To develop innovative new tuberculosis treatments
Johnson & Johnson announced a new partnership with the Institute of Microbial Technology (IMTECH), part of the Council of Scientific and Industrial Research (CSIR), to unlock the potential of Indian science and help accelerate the discovery of innovative new treatments for tuberculosis (TB).
Under the Memorandum of Understanding (MoU), scientists from Johnson & Johnson’s global public health team will work closely with scientists from CSIR-IMTECH, based in Chandigarh, India, on a research and development programme to explore potentially more effective, safer, all-oral treatment regimens to tackle multidrug-resistant TB (MDR-TB), as well as new molecular entities to treat all TB patients.
“We are united with India in our determination to make TB history,” said Paul Stoffels, CSO, Johnson & Johnson, who joined Dr Harsh Vardhan, Minister for Science and Technology, at an event in New Delhi, to announce the MoU. “While we have made great advances in recent years with the approval of new TB medicines much more needs to be done. By bringing together some of India’s brightest minds with our scientists, we increase the potential to achieve major research breakthroughs that can lead to innovative new treatments for the millions of people in India and around the world who suffer from TB.”
The new research programme will capitalise on CSIR-IMTECH’s world-class expertise in microbial technology and research and the proven research and development capabilities of Johnson & Johnson’s Janssen Pharmaceutical Companies to strengthen the collective potential of our research efforts.
“TB remains a significant challenge in India, killing approximately half a million-people in 2015 alone,” said Dr Anil Koul, Director, CSIR-IMTECH. “The partnership we have announced today with Johnson & Johnson has the potential to accelerate our work in support of India’s National Strategic Plan, our accelerated action plan to End TB by 2025, and most importantly save lives.”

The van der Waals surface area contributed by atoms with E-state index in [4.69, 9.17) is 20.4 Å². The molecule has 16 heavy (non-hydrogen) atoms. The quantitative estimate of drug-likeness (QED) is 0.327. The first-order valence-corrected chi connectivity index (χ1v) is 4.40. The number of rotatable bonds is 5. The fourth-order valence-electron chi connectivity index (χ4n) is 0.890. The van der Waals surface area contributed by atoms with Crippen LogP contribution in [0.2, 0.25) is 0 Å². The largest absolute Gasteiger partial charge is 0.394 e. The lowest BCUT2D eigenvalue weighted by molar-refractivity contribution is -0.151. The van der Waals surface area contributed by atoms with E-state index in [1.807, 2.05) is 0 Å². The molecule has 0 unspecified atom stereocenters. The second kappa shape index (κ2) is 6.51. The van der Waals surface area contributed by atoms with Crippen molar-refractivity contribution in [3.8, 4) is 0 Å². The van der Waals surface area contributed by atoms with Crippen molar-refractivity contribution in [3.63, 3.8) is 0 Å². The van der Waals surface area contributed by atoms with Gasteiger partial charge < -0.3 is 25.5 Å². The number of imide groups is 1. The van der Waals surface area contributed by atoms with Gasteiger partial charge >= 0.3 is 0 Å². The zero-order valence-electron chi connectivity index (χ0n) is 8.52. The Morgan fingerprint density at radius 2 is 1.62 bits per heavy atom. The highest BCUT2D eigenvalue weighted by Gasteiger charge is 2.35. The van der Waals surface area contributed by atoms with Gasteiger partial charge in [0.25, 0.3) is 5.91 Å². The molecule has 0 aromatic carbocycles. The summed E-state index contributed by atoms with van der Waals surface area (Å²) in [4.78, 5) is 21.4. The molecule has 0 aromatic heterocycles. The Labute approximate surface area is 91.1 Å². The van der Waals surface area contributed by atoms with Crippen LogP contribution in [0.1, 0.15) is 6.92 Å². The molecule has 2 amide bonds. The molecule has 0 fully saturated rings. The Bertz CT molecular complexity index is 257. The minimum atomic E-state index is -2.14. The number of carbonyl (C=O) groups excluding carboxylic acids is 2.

Today’s announcement builds on nearly 20 years of TB research and development by Johnson & Johnson, which led to the approval of bedaquiline, the first new TB medicine in nearly 50 years, and adds to existing partnerships at central and state levels in India to increase awareness, diagnosis and care, and broaden access to bedaquiline.
In March 2016, Janssen India and the Revised National Tuberculosis Control Program (under the aegis of the Director General of Health Services) announced a Conditional Access Program (CAP) to provide bedaquiline free-of-charge for 600 patients across six sites in India.
In April 2017, it was confirmed that the CAP would be expanded to additional TB patients across 156 sites. Janssen India has also partnered with authorities in Mumbai, Telangana, Patna and Nagpur to increase awareness of TB and improve access to diagnosis, treatment and care.
“Johnson & Johnson companies have been serving the healthcare needs of India for seventy years now; and this partnership forms an important part of our commitment to the government’s ‘Make in India’ programme, supporting Indian drug development for a disease that affects more than 2.8 million people in our country,” added Sanjiv Navangul, MD, Janssen India.